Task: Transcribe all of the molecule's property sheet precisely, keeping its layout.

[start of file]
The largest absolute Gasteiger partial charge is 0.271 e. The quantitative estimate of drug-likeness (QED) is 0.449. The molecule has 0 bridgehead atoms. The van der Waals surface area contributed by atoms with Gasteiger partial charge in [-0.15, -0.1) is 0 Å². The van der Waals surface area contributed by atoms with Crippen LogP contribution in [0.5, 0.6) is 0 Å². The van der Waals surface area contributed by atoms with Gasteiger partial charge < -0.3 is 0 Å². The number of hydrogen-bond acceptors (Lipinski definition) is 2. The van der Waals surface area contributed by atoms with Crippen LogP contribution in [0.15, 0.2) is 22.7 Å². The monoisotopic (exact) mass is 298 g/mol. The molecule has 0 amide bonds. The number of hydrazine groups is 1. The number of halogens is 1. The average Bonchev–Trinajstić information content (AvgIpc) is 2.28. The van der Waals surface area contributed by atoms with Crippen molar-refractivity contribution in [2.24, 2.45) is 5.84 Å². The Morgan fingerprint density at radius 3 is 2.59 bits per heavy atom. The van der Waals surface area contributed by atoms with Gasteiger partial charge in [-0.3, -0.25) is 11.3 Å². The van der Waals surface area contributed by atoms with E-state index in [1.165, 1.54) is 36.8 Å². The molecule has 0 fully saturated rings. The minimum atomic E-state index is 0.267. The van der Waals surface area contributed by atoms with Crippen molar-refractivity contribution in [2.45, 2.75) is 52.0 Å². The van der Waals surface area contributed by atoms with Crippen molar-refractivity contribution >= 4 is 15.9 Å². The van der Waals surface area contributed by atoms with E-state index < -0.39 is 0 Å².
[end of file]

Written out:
The largest absolute Gasteiger partial charge is 0.271 e. The quantitative estimate of drug-likeness (QED) is 0.449. The molecule has 0 bridgehead atoms. The van der Waals surface area contributed by atoms with Gasteiger partial charge in [-0.15, -0.1) is 0 Å². The van der Waals surface area contributed by atoms with Crippen LogP contribution in [0.5, 0.6) is 0 Å². The van der Waals surface area contributed by atoms with Gasteiger partial charge < -0.3 is 0 Å². The number of hydrogen-bond acceptors (Lipinski definition) is 2. The van der Waals surface area contributed by atoms with Crippen LogP contribution in [0.15, 0.2) is 22.7 Å². The monoisotopic (exact) mass is 298 g/mol. The molecule has 0 amide bonds. The number of hydrazine groups is 1. The number of halogens is 1. The average Bonchev–Trinajstić information content (AvgIpc) is 2.28. The van der Waals surface area contributed by atoms with Crippen molar-refractivity contribution in [2.24, 2.45) is 5.84 Å². The Morgan fingerprint density at radius 3 is 2.59 bits per heavy atom. The van der Waals surface area contributed by atoms with Gasteiger partial charge in [-0.3, -0.25) is 11.3 Å². The van der Waals surface area contributed by atoms with E-state index in [1.165, 1.54) is 36.8 Å². The molecule has 0 fully saturated rings. The minimum atomic E-state index is 0.267. The van der Waals surface area contributed by atoms with Crippen molar-refractivity contribution in [2.45, 2.75) is 52.0 Å². The van der Waals surface area contributed by atoms with Crippen molar-refractivity contribution >= 4 is 15.9 Å². The van der Waals surface area contributed by atoms with E-state index < -0.39 is 0 Å².